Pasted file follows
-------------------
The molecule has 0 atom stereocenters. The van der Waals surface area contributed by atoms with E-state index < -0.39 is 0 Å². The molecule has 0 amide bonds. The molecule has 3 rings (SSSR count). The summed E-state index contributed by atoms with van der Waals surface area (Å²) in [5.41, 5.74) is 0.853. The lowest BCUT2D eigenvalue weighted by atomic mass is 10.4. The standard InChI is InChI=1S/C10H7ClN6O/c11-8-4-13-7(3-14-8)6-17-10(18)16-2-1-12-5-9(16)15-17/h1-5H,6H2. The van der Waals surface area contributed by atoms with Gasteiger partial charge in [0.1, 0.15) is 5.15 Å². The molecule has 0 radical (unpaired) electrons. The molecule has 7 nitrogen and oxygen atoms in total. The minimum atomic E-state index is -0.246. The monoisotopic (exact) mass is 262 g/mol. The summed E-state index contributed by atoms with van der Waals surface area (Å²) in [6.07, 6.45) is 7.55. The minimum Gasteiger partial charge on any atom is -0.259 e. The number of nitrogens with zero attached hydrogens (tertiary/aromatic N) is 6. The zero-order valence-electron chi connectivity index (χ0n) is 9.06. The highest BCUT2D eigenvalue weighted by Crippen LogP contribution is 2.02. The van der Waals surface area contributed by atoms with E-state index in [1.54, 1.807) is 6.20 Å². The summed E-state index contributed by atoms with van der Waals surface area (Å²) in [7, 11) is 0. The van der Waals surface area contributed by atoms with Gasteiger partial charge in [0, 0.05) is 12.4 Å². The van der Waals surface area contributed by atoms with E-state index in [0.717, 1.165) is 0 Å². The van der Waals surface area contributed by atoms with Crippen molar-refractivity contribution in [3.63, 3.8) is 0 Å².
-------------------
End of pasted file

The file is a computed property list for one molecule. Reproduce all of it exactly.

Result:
The molecule has 0 atom stereocenters. The van der Waals surface area contributed by atoms with E-state index < -0.39 is 0 Å². The molecule has 0 amide bonds. The molecule has 3 rings (SSSR count). The summed E-state index contributed by atoms with van der Waals surface area (Å²) in [5.41, 5.74) is 0.853. The lowest BCUT2D eigenvalue weighted by atomic mass is 10.4. The standard InChI is InChI=1S/C10H7ClN6O/c11-8-4-13-7(3-14-8)6-17-10(18)16-2-1-12-5-9(16)15-17/h1-5H,6H2. The van der Waals surface area contributed by atoms with Gasteiger partial charge in [0.1, 0.15) is 5.15 Å². The molecule has 0 radical (unpaired) electrons. The molecule has 7 nitrogen and oxygen atoms in total. The minimum atomic E-state index is -0.246. The monoisotopic (exact) mass is 262 g/mol. The summed E-state index contributed by atoms with van der Waals surface area (Å²) in [6.07, 6.45) is 7.55. The minimum Gasteiger partial charge on any atom is -0.259 e. The number of nitrogens with zero attached hydrogens (tertiary/aromatic N) is 6. The zero-order valence-electron chi connectivity index (χ0n) is 9.06. The highest BCUT2D eigenvalue weighted by Crippen LogP contribution is 2.02. The van der Waals surface area contributed by atoms with E-state index in [1.54, 1.807) is 6.20 Å². The summed E-state index contributed by atoms with van der Waals surface area (Å²) in [7, 11) is 0. The van der Waals surface area contributed by atoms with Gasteiger partial charge in [0, 0.05) is 12.4 Å². The van der Waals surface area contributed by atoms with E-state index in [0.717, 1.165) is 0 Å². The van der Waals surface area contributed by atoms with Crippen molar-refractivity contribution in [3.63, 3.8) is 0 Å².